FIG. 3 is a rear elevation view of FIG. 2.
FIG. 4 is a top plan view of FIG. 2.
FIG. 5 is a left side elevation view of the invention shown in FIG. 1 as the vehicle approaches a ramp.
FIG. 6 is an enlarged view of FIG. 5.
The detailed description and disclosure, including drawings, of applicants' prior invention as disclosed in U.S. Pat. No. 5,249,636 ('636) is incorporated herein in its entirety by this reference and made a part hereof. All reference numerals herebelow, however, refer to the present invention as it is shown in the FIGS. 1 to 6 in this present application.
Referring now to the drawings, particularly to FIGS. 1 to 4, the invention is shown generally at numeral 10 and includes a frame assembly 12, a motor driven steerable rear wheel assembly 14, and a seat assembly 16 which is rigidly connected and upwardly extending from the frame assembly 12.
The frame 12 includes two symmetrically spaced apart front wheels 20 positioned forwardly of, and somewhat astride a support pedestal 44 of seat 16 and supporting a storage battery 38. Front wheels 20 are rigidly mounted for free rotation to frame 12 about a transverse axis. Frame 12 is cooperatively structured with seat 16 so that a user's feet being transported by the vehicle 10 may comfortably rest atop plastic or fiberglass molded surface 17 without the need for additional foot support structure.
Secured around the generally circular frame 12 is a fixed cushion ring or arcuate bumper 18 which is disposed generally about the horizontal perimeter of the frame 12. This cushioning ring 18 is provided to prevent damage to walls structures which the vehicle 10 might encounter. Frame 12 also includes right and left molded fenders 58 and 60 which substantially surround front wheels 20 to prevent foot contact with the front wheels 20. Note that the outer surfaces of front wheels 20 are generally tangent with the outer preimeter of the sides of frame 12 to enhance compactness.
The rear wheel assembly 14 generally includes a motor propelled steerable rear wheel 22 which is centrally positioned along a longitudinal axis of the frame 12 and steerable about an upright axis of steering tube 54 in a manner described in the '636 referenced patent. A first drive means 52 is operably connected to the rear wheel 22 for propelling the vehicle, again as described in the '636 referenced patent. A second drive means (not shown) beneath protective plastic cover 56 is also provided to control the steering orientation of the rear drive wheel 22 about its upright axis 54. Again, the details of this second drive means for controlled steering orientation of the rear wheel 22 are described in detail in the '636 referenced patent. A control housing 46 protectively houses the electronic controls of the device as described in the '636 referenced patent.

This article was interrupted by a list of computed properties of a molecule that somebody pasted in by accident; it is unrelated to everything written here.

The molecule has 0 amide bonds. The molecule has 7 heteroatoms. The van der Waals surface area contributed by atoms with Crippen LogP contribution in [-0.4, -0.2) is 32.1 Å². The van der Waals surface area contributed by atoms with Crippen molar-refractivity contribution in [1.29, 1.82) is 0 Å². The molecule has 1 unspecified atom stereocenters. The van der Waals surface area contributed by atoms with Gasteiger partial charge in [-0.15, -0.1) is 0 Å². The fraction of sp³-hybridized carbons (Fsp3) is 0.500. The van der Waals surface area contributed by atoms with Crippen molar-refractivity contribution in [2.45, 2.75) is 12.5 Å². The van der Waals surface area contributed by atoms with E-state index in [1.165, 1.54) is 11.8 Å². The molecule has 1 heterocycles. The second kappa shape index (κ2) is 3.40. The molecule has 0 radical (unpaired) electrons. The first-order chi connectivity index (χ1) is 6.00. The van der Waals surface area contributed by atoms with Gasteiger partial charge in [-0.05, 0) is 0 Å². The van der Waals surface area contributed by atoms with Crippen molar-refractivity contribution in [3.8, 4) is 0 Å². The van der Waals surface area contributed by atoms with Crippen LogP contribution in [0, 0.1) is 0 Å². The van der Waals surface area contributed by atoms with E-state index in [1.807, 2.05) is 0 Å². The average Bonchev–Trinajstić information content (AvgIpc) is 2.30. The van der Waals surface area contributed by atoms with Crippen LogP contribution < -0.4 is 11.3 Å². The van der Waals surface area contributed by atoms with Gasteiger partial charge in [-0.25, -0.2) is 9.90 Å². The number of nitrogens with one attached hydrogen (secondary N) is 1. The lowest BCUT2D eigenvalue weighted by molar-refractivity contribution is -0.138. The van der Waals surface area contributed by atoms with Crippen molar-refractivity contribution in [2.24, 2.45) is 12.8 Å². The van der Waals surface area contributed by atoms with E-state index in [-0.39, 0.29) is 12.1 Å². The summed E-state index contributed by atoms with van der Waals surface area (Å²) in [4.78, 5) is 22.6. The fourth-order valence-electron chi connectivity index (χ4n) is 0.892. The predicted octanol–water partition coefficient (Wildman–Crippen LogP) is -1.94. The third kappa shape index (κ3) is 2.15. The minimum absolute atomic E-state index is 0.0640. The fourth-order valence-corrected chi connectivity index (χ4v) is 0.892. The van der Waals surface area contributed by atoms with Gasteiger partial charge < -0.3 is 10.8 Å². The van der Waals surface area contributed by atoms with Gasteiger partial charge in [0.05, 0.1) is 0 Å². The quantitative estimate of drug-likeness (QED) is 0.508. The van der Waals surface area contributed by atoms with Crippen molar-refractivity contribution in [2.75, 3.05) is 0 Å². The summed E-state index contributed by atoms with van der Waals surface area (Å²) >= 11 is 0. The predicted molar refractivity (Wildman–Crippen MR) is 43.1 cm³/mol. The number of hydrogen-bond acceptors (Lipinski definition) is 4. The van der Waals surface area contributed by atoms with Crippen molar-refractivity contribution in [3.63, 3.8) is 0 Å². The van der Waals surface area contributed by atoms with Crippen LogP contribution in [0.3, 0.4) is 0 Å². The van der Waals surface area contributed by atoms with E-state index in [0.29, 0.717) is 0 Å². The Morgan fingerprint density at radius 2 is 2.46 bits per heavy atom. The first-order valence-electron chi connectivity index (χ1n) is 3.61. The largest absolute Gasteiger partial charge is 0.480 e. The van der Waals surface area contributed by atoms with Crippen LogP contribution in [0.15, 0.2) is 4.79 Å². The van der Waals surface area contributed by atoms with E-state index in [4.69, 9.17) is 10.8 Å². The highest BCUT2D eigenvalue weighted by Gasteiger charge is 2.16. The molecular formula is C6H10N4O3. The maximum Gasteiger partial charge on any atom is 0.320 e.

The present invention 10 includes an additional motor means 40 which powers a hydraulic actuator (not shown) for elevating and lowering seat 16 in the direction of arrow A so that a user may conveniently be elevated as desired to accommodate a reaching situation or higher countertops or tables.
To help prevent excess tipping of the device 10 during sharp, rapid cornering maneuvers, a pair of anti-tip wheels 26 and 32 are mounted for free rotation within caster housings 27 and 33, respectively as best seen in FIG. 3. These caster housings 27 and 33 are in turn mounted for free rotation about an upright axis in support tubes 28 and 34 which are rigidly connected and downwardly extending from support arms 48 and 50, respectively. These support arms 48 and 50 are rigidly connected in evenly spaced relationship to frame 12.
The anti-tip wheels 26 and 32 are positioned slightly above the support surface atop which the vehicle 10 is resting in its static position. The clearance between the support surface and the anti-tip wheels 26 and 32 is provided so that they only come in contact with the support surface when the vehicle 10 begins to lean laterally in one direction or the other as during a sharp cornering maneuver. Otherwise, during normal operation, these anti-tip wheels 26 and 32 are not in contact with a support surface and do not interfere with the maneuverability of the vehicle 10.
Anti-scuff rollers 30 and 36 are connected on support shafts 28 and 34 immediately above caster housings 27 and 33 as best seen in FIG. 3. These anti-scuff rollers 30 and 36 are freely rotatable about support shafts 28 and 34 and are provided to prevent the rear steering assembly 14 from contacting an upright wall surface when the lateral perimeter of frame 12 or front wheels 20 encounter a wall surface.
As best seen in FIGS. 1, 2, 5 and 6, the invention 10 also includes a ramp assist wheel 24 which is centrally mounted within a support yoke immediately beneath the forwardly foot platform area 17 of frame 12. This ramp assist wheel 24 is freely rotatable about a transverse axis and is provided as best seen in FIGS. 5 and 6 to prevent the forwardly perimeter of frame 12 from scraping or jamming into a ramp, curve or bump which the vehicle typically may encounter in an outdoor setting. On a flat support surface, the ramp assist wheel 24 is positioned slightly thereabove so as not to contact the support surface. However, as seen in FIGS. 5 and 6, as the vehicle 10 approaches a ramp area B, the ramp assist wheel 24 raises the front portion of the frame 12 to prevent contact or damage of the frame with the ramp B. In such circumstance, for example, the left wheel 20l is raised from the support surface while the right wheel 20r remains in contact therewith. The corresponding right anti-tip wheel 26 will also contact the support surface while the left anti-tip wheel 32 will be raised further above the support surface.
Again, by this arrangement of ramp assist wheel 24, any scraping or jamming of the front perimeter area of the frame 12 with ramps, bumps, curbs or the like is prevented. Only a very large curbs are not able to be negotiated by this arrangement, the large curbs having a height greater than the height of the lower surface of frame 12 from the support surface.